Resist Starch… Unless It’s Resistant!

In a previous post, I discussed the precarious support behind a high fiber diet. To briefly recap, a vast and unsupported assumption crediting fiber with colon cancer prevention fueled the “EAT MORE FIBER ALL THE TIME” mantra. However, I would like to add a caveat. Fiber may actually bear an extremely important relation to health, but it’s not about adding “bulk” or “cleaning out the colon” per se. Instead, it involves fiber as food for the gut microbiomresistant starch sweet potatoe: all those awesome bacteria living in your large intestine which are ridiculously important for health. You live in a symbiotic relationship with these little buggers, so best take care of them!

This is what the whole “probiotic/prebiotic” thing is about: probiotics are the actual bacteria which benefit you, while prebiotics are food substances which feed these bacteria. And just as types of fiber can feed the gut flora, there’s another gut bacteria food (prebiotic) called resistant starchwhich just may be the new black. Or Pink. Or whatever the saying is. It’s quite a complicated and crazy chemistry which I barely understand, but I shall attempt to break it down a bit. No pun intended. (A joke you will hopefully appreciate after reading this post.)


types of starch bread sweet potato grain
Let’s start by defining starch – the most common form of carbohydrate found in the standard American diet (shudder!) A typical “starch” is a carbohydrate energy source consisting of bonded glucose molecules in plants. Think “starchy” things like grains, potatoes, etc. Starches are high in sugar, and are specifically avoided on a Paleo diet. They raise insulin levels, spike blood sugar, enoucarage fat storage, etc. We resist starch around here!


The starch itself is resistant. Say what?
Resistant starch is a type of starch which, due to one reason or the other (actually, 4) is not accessible in the normal digestive process of the small intestine. Instead, resistant starch is locked away, successfully making it all the way to the colon (or large intestine), like Frodo on the path to Mordor. In the colon, resistant starch feeds those good gut bacteria discussed above. How fun! In their feasting on resistant starch, these little guys produce short chain fatty acids (like one specifically called butyrate) which can fuel our bodies’ cells, and support the immune system. Happy gut bacteria = happy body.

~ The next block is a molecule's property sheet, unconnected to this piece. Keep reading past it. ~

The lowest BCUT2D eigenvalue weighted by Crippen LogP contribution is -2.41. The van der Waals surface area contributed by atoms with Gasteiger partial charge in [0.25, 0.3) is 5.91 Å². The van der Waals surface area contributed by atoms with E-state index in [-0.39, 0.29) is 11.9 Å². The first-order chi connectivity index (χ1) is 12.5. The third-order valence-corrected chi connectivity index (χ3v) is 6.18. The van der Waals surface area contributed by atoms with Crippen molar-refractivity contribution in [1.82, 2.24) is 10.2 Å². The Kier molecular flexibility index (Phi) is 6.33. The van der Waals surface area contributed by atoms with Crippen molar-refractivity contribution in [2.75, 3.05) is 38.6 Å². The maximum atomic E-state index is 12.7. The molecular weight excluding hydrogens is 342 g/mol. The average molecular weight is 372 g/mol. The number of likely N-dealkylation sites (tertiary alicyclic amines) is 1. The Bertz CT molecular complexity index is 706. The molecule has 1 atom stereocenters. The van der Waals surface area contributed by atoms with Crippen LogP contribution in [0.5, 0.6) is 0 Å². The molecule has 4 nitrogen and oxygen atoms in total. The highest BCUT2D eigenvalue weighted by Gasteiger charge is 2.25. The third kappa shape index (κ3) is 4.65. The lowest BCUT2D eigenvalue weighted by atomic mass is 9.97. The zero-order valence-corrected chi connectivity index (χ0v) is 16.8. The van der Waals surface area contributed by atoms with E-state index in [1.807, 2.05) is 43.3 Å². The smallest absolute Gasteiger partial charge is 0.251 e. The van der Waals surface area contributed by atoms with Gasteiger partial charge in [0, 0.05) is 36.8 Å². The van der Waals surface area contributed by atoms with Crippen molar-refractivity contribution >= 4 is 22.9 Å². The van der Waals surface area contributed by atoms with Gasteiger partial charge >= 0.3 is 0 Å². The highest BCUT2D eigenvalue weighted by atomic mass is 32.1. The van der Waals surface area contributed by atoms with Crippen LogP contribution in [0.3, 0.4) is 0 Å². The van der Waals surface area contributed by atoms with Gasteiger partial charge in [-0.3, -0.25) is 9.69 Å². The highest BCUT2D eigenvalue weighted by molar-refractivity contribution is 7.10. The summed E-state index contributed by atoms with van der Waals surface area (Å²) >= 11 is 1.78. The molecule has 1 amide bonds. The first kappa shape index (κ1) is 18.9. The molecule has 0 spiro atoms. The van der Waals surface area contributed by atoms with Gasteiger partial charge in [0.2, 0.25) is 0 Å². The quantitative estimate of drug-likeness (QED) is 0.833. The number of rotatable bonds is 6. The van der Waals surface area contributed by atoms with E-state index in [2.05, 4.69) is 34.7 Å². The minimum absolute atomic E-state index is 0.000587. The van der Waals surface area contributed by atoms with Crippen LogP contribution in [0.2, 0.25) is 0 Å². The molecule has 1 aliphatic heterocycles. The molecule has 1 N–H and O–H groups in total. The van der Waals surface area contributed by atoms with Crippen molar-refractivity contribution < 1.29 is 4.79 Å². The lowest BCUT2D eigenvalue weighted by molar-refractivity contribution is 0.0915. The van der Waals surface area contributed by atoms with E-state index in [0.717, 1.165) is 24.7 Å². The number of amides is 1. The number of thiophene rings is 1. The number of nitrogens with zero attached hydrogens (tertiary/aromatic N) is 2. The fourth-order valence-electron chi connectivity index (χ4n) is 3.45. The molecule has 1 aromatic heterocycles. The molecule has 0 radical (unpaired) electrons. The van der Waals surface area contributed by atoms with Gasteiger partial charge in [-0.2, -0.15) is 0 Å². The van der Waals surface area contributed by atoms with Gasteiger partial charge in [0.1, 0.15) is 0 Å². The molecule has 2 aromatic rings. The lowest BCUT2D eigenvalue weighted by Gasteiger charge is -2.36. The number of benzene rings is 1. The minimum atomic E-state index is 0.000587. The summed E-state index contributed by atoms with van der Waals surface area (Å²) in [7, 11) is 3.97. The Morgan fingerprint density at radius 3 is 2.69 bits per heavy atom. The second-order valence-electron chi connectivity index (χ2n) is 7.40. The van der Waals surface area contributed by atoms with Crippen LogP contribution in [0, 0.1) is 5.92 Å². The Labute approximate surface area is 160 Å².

RS1 (Nuts & Seeds) – This is resistant starch locked away in plant cell walls. You find RS1 in nuts, seeds, and whole grains. For Paleo, stick to the nuts and seeds.

RS2 (Raw) – This is resistant starch found in raw vegetables, due a large percentage of the “amylose” form of glucose (sugar) which is resistant to digestion, unlike the more easily digested “amylopectin.” You find RS2 in foods like raw potatoes and green bananas.

RS3 (Cooked & Cooled)- This is the crazy, cool one which sounds kinda fake and voodooy, but is actually scientific. RS3, or “retrograded starch,” occurs when you cook starchy foods, but then cool them completely before eating them. The cooking process frees up the starch to make it more digestible, but then cooling locks it away again. Think frozen Han Solo. You find RS3 in cooked and cooled potatoes, pasta, bread, legumes, and beans. So basically cooked and cooled sweet potatoes are what we’ve got to work with here.

RS4 (Fake) – RS4 starches are those which have been chemically modified to resist digestion. They’re processed. Ignore these.



Adding some resistant starch to a Paleo diet may help keep the gut micro biome healthy and happy, and in turn support your immune system, energy levels, sleep, and health in general. Resistant starch may also help control blood glucose levels and insulin release. Oh, and it may encourage fat burning!



So, should you add some resistant starch to your diet? If you’re consuming a Standard American Diet, I probably wouldn’t worry about it. Not to be blunt, but your gut microbiome may need substantial fixing before you even worry about feeding it. You can support a nice gut flora by consuming probiotics and fermented foods, and cutting out all the processed and sugary foods feeding the bad bacteria.

If you’ve adopted a whole foods Paleo diet, however, your gut microbiome may be looking pretty dandy. This will be evident by good digestion and elimination, lack of digestive distress (gas/constipation/diarrhea, etc.), clear skin, and health in general. If so, you just may want to consider feeding the little guys by experimenting with some resistant starch. You can try this in the form of a tablespoon or two of potato starch (like Bob’s Red Mill Potato Starch,) or perhaps some cooked and cooled yams. Here’s an elaborate guide, although as you’ll see, most of the choices are NOT Paleo friendly.

Be ye warned! Initial supplementation may lead to a temporary increase in, shall we say, flatulance, as the bacteria produce gas as a byproduct from their new tasty meal. Also take note: I’m not saying eat grains, potatoes, and pasta (don’t let’s be silly!), but rather am advocating sensible supplementation with the resistant forms of starch discussed above. Embrace the green banana, and forget hot potato – we’re talking cool sensible yams around here 🙂

Resist on!


Leave a comment:

Latest posts